The company also would reduce its coal consumption by 30 percent if it could use 100,000 tons of biomass.

It all seems so simple, but there are challenges in moving from using fossil fuels to using biomass—and some have to do with the regulations in place, others with technology.

A challenge with using wood for firing a very hot kiln is the wood needs to be dry.

Baird noted that anyone using a wood stove at home knows wet wood doesn’t burn well. The same applies to an industrial kiln.

“Moisture content is key,” Baird said. Reducing the moisture content in wood means drying it, and RCC can do that with the waste heat it produces in the cement-making process.

But reducing the moisture content in wood releases Volatile Organic Compounds (VOC) from the wood.

“VOCs are released in nature from wood, but I can’t do it at my site,” Baird said.

He called naturally released VOCs “that fresh pine smell.”

Once the wood is brought to the RCC plant, it’s subject to regulation.

And Baird said regulations that are in place now are preventing the use of some green technologies. “We need a green regulatory highway to get some of the green technology in place.”

He compared the regulatory atmosphere in the United States to some countries in Europe he has visited where use of waste material is mandated by the government. He said the Europeans take a “holistic” approach to their environmental regulations. “They use landfills as a last measure.”

Baird said the company doesn’t anticipate any problems when it begins its trials. ”We don’t see a reason it won’t be able to work,” he added.

In fact, he sees the potential for the company creating a market for other biomass production. “You can’t have production of biomass if you don’t have a consumer of biomass,” he noted. RCC would be the only big biomass consumer within one or two hours of Roanoke.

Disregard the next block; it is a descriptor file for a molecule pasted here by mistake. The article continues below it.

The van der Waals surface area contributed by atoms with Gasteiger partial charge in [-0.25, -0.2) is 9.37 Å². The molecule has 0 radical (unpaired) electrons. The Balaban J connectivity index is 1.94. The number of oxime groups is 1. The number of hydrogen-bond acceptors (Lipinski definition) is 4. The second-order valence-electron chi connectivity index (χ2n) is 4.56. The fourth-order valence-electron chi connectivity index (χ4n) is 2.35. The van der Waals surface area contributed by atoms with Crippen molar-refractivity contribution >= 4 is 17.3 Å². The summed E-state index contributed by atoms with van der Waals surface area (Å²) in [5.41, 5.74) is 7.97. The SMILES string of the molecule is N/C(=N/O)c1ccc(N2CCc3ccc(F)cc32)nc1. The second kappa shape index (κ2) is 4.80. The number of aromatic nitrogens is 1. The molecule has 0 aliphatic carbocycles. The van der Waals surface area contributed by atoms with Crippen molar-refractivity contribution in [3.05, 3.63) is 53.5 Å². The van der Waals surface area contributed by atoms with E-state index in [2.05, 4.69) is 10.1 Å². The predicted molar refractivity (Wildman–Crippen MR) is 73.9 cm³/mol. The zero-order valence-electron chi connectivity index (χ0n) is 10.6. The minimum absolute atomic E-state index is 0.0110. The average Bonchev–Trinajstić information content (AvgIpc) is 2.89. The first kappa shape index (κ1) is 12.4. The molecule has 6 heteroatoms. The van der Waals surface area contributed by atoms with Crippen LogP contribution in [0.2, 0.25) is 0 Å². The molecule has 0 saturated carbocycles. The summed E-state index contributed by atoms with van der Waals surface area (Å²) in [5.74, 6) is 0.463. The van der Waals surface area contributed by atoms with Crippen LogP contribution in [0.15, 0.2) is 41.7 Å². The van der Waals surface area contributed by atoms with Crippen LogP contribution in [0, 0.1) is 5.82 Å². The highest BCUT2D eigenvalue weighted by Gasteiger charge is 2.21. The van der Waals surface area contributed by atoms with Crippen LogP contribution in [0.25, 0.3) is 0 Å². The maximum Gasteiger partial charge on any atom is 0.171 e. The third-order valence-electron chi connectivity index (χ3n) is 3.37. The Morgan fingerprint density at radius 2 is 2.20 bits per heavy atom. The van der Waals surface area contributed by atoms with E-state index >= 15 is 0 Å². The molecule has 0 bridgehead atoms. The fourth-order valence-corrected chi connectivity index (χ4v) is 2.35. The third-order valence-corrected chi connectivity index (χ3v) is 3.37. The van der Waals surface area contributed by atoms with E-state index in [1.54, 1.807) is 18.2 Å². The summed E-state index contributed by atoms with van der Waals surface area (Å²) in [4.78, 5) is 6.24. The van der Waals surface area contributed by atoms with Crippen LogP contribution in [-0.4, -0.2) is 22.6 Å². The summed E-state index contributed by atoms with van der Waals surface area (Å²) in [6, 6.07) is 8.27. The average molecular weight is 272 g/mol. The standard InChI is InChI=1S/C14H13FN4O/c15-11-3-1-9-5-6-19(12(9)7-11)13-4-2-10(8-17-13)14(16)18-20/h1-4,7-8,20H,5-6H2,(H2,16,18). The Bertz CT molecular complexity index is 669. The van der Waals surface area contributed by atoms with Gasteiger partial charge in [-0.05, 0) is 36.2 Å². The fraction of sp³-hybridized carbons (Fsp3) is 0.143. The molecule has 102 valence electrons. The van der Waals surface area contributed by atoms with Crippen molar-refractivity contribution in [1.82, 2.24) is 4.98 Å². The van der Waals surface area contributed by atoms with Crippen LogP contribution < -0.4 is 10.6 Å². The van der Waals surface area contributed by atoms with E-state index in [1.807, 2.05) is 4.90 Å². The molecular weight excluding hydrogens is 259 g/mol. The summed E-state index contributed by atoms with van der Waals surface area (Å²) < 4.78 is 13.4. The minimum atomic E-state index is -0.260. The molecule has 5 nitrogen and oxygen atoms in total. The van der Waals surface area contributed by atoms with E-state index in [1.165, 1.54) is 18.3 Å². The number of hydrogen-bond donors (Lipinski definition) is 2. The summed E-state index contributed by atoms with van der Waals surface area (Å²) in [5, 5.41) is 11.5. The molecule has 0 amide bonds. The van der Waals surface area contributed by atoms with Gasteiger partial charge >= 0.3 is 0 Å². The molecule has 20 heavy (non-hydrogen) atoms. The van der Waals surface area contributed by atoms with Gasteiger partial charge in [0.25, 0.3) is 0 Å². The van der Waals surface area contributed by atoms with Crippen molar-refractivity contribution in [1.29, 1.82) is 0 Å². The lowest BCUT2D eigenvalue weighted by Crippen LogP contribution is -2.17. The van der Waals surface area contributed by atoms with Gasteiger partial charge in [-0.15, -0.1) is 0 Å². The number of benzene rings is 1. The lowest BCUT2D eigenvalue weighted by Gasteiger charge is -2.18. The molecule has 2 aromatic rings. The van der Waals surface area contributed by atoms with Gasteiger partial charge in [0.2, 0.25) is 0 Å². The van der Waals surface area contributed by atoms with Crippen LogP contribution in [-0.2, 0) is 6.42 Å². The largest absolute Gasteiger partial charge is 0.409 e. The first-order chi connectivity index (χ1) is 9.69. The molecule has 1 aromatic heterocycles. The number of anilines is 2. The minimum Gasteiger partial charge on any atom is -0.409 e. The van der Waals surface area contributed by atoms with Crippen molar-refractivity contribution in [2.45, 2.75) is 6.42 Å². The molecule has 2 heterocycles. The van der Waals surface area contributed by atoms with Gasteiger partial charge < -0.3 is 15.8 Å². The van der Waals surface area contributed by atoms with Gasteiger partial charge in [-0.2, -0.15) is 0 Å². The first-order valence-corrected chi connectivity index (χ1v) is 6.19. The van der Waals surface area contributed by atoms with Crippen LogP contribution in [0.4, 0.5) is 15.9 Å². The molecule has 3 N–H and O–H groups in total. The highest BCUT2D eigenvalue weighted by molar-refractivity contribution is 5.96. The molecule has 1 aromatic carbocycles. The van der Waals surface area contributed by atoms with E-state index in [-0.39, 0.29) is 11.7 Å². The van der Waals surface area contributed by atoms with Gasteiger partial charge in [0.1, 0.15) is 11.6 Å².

Baird said company officials have been in the early stages of discussions with Va. Tech professors about growing biomass, such as switchgrass, for use at the cement plant. Switchgrass and other biomass fuels could become sustainable cash crops for farmers in the region at some point.

Catawba Farm just down Rt. 779 from the cement plant in Roanoke County is experimenting with growing 30 acres of switchgrass, Baird said.

When asked it he felt there was the potential for area farmers to turn switchgrass into a cash crop because of RCC, he responded, “Yes, I can see that developing.”

“It is something that is a potential, but first you have to have a market for it, and we’re showing up as a potential market for it,” he said.

Baird’s obviously excited about the prospects of using biomass as a fuel source, and the positive effects it could have on the overall environment.

“We (Titan America, which owns RCC) have our own internal industry and company goals to reduce our emissions across the board,” Baird said. “The development of alternative fuels such as biomass is part of that—to reduce the overall environmental impact on our community and the world. Anything you can do to reduce the use of finite natural resources is a good thing.

“Our company is very focused on these things, and for me, personally, it’s great to work for a company that has the same passion I do.”